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Article
October 25, 1985

Veterinary center safeguards larger public

JAMA. 1985;254(16):2236-2237. doi:10.1001/jama.1985.03360160066011

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Abstract

"The M. he Center for Veterinary Medicine is really a microcosm of the Food and Drug Administration—for animals," says Gerald B. Guest, DVM, deputy director of the center. In other words, he explains, while there's a center each for human drugs, human devices, and human foods, this one center regulates all three for animals.

Still, Guest says, "our first concern is public health, then animal welfare."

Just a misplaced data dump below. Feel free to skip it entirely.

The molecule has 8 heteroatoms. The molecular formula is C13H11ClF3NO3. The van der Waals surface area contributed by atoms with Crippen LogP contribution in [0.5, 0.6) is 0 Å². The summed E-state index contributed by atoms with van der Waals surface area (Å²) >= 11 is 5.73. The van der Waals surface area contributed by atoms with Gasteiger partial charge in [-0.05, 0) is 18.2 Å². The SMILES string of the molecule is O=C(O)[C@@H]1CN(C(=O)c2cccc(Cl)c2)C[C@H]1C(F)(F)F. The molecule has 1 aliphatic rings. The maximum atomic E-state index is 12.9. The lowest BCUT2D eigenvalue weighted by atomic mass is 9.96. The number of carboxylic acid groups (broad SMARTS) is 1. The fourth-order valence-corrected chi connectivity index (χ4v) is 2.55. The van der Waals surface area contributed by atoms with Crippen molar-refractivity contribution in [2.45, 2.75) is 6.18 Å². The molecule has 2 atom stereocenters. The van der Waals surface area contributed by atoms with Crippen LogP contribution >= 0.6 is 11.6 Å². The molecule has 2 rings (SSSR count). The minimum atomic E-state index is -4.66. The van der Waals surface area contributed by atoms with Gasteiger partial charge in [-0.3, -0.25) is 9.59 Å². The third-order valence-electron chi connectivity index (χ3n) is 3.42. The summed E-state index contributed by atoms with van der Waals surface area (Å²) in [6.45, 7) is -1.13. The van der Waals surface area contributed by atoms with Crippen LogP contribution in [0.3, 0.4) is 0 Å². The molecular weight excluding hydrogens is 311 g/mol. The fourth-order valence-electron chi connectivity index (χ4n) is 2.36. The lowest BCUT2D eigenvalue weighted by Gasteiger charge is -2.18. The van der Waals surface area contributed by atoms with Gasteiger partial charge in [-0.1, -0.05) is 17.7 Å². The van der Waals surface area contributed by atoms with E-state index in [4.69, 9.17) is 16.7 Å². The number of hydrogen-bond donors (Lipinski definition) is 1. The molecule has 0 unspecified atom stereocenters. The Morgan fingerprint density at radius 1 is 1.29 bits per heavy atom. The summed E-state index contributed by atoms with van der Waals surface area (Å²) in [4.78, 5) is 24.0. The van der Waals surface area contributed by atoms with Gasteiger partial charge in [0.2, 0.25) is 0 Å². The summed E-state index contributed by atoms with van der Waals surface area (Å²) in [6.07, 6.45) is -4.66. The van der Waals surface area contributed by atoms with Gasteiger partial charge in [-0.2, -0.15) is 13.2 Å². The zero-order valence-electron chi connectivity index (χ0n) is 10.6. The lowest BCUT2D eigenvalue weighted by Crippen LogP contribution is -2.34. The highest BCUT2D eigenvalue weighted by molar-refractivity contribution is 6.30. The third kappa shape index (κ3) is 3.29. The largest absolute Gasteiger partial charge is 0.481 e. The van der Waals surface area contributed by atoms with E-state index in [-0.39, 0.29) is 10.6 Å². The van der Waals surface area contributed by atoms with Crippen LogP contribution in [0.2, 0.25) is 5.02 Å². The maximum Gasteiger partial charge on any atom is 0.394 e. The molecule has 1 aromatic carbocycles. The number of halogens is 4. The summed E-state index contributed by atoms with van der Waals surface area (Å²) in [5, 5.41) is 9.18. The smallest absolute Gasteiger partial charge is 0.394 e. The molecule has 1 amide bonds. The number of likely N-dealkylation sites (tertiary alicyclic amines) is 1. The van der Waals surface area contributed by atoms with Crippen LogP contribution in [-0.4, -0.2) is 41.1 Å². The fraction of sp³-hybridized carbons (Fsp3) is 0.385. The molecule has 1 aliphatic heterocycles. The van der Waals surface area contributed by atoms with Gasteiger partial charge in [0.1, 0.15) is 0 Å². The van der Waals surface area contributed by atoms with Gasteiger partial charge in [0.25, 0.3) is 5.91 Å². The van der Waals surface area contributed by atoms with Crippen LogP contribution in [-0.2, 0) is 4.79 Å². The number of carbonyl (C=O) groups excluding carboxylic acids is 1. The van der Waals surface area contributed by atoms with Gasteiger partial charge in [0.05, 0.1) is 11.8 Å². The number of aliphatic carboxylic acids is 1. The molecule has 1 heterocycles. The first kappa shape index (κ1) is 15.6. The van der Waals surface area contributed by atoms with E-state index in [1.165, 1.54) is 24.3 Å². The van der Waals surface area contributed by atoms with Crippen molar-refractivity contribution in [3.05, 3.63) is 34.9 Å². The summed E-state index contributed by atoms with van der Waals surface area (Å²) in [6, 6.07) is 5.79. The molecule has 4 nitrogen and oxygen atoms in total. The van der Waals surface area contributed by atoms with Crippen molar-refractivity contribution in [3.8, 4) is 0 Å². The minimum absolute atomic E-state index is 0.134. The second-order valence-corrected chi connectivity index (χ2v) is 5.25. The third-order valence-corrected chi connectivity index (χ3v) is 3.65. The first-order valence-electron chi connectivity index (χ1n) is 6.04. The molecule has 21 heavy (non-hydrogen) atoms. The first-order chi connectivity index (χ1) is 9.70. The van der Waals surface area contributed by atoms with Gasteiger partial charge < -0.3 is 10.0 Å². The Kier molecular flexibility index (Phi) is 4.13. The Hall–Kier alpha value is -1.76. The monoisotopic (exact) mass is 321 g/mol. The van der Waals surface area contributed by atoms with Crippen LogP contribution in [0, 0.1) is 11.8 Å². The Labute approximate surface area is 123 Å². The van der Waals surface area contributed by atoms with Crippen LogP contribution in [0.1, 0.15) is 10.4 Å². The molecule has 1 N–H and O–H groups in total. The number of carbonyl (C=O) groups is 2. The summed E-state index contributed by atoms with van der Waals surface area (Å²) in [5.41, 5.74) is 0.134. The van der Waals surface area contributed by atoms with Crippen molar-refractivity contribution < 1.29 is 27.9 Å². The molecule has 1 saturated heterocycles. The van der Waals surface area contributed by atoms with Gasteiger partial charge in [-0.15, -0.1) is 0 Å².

Established in 1965, this center has five basic functions:

  • To develop and recommend the veterinary medical policy of the FDA for the safety and efficacy of animal drugs, feed additives, and devices (including international activities and liaisons).

  • To evaluate, for animal safety and efficacy, proposed and marketed animal drugs, feed additives, and devices.

  • To coordinate the veterinary medical aspects of agency inspectional and investigational programs and to provide veterinary medical opinions in animal drug hearings and court cases.

  • To plan,

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